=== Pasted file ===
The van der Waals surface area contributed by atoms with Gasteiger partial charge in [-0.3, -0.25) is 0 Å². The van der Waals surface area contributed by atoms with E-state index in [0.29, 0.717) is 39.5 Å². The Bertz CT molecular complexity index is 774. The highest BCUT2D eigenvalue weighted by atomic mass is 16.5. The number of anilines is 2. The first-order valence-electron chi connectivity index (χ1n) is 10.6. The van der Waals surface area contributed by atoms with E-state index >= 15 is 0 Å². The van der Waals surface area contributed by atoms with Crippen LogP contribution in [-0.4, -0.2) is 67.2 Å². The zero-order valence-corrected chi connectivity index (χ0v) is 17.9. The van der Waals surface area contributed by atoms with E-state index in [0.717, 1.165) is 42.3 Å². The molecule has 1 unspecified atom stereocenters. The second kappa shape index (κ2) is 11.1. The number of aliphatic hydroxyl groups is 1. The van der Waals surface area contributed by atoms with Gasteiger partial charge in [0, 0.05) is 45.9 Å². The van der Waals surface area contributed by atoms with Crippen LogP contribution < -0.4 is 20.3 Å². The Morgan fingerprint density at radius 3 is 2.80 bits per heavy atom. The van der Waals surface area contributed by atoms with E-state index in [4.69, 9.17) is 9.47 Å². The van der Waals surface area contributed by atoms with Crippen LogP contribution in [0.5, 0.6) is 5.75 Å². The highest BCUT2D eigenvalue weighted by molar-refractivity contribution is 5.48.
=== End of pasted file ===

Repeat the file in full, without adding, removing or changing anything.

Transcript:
The van der Waals surface area contributed by atoms with Gasteiger partial charge in [-0.3, -0.25) is 0 Å². The van der Waals surface area contributed by atoms with E-state index in [0.29, 0.717) is 39.5 Å². The Bertz CT molecular complexity index is 774. The highest BCUT2D eigenvalue weighted by atomic mass is 16.5. The number of anilines is 2. The first-order valence-electron chi connectivity index (χ1n) is 10.6. The van der Waals surface area contributed by atoms with E-state index >= 15 is 0 Å². The van der Waals surface area contributed by atoms with Crippen LogP contribution in [-0.4, -0.2) is 67.2 Å². The zero-order valence-corrected chi connectivity index (χ0v) is 17.9. The van der Waals surface area contributed by atoms with E-state index in [0.717, 1.165) is 42.3 Å². The molecule has 1 unspecified atom stereocenters. The second kappa shape index (κ2) is 11.1. The number of aliphatic hydroxyl groups is 1. The van der Waals surface area contributed by atoms with Gasteiger partial charge in [0, 0.05) is 45.9 Å². The van der Waals surface area contributed by atoms with Crippen LogP contribution < -0.4 is 20.3 Å². The Morgan fingerprint density at radius 3 is 2.80 bits per heavy atom. The van der Waals surface area contributed by atoms with E-state index in [4.69, 9.17) is 9.47 Å². The van der Waals surface area contributed by atoms with Crippen LogP contribution in [0.5, 0.6) is 5.75 Å². The highest BCUT2D eigenvalue weighted by molar-refractivity contribution is 5.48.